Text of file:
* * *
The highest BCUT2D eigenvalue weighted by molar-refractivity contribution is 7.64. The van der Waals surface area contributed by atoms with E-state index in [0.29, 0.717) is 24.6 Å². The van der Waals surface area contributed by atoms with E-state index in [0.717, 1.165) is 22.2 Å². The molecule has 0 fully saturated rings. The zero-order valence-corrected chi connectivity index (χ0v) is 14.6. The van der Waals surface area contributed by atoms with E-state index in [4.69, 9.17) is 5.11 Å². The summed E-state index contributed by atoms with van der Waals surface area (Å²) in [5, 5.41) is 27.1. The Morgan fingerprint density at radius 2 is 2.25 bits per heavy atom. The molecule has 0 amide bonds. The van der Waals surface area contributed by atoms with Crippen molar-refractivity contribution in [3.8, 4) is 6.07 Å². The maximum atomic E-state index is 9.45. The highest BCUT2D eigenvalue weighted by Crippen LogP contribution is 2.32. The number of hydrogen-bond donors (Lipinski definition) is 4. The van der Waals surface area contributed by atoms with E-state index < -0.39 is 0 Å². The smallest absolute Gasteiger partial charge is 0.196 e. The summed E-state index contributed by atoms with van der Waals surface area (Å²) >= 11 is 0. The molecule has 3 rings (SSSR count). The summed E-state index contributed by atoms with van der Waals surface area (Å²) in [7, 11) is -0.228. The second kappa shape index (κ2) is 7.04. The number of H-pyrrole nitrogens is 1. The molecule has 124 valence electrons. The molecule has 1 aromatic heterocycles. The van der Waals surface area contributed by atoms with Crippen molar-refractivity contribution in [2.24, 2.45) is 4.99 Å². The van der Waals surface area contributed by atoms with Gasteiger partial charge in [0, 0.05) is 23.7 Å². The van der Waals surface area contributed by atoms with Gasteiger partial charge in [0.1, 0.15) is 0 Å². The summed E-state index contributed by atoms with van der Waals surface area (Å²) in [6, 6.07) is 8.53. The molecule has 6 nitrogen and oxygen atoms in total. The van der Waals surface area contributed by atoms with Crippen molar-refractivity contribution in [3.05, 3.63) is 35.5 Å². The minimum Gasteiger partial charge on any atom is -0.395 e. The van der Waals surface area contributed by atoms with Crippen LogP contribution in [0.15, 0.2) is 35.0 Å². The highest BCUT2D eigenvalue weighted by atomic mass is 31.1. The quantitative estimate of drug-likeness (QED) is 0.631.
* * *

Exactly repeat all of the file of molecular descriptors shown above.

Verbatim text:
The highest BCUT2D eigenvalue weighted by molar-refractivity contribution is 7.64. The van der Waals surface area contributed by atoms with E-state index in [0.29, 0.717) is 24.6 Å². The van der Waals surface area contributed by atoms with E-state index in [0.717, 1.165) is 22.2 Å². The molecule has 0 fully saturated rings. The zero-order valence-corrected chi connectivity index (χ0v) is 14.6. The van der Waals surface area contributed by atoms with E-state index in [4.69, 9.17) is 5.11 Å². The summed E-state index contributed by atoms with van der Waals surface area (Å²) in [5, 5.41) is 27.1. The Morgan fingerprint density at radius 2 is 2.25 bits per heavy atom. The molecule has 0 amide bonds. The van der Waals surface area contributed by atoms with Crippen molar-refractivity contribution in [3.8, 4) is 6.07 Å². The maximum atomic E-state index is 9.45. The highest BCUT2D eigenvalue weighted by Crippen LogP contribution is 2.32. The number of hydrogen-bond donors (Lipinski definition) is 4. The van der Waals surface area contributed by atoms with E-state index < -0.39 is 0 Å². The smallest absolute Gasteiger partial charge is 0.196 e. The summed E-state index contributed by atoms with van der Waals surface area (Å²) >= 11 is 0. The molecule has 3 rings (SSSR count). The summed E-state index contributed by atoms with van der Waals surface area (Å²) in [7, 11) is -0.228. The second kappa shape index (κ2) is 7.04. The number of H-pyrrole nitrogens is 1. The molecule has 124 valence electrons. The molecule has 1 aromatic heterocycles. The van der Waals surface area contributed by atoms with Crippen molar-refractivity contribution in [2.24, 2.45) is 4.99 Å². The van der Waals surface area contributed by atoms with Gasteiger partial charge in [0, 0.05) is 23.7 Å². The van der Waals surface area contributed by atoms with Gasteiger partial charge in [0.1, 0.15) is 0 Å². The summed E-state index contributed by atoms with van der Waals surface area (Å²) in [6, 6.07) is 8.53. The molecule has 6 nitrogen and oxygen atoms in total. The van der Waals surface area contributed by atoms with Crippen molar-refractivity contribution in [3.05, 3.63) is 35.5 Å². The minimum Gasteiger partial charge on any atom is -0.395 e. The van der Waals surface area contributed by atoms with Crippen LogP contribution in [0.15, 0.2) is 35.0 Å². The highest BCUT2D eigenvalue weighted by atomic mass is 31.1. The quantitative estimate of drug-likeness (QED) is 0.631.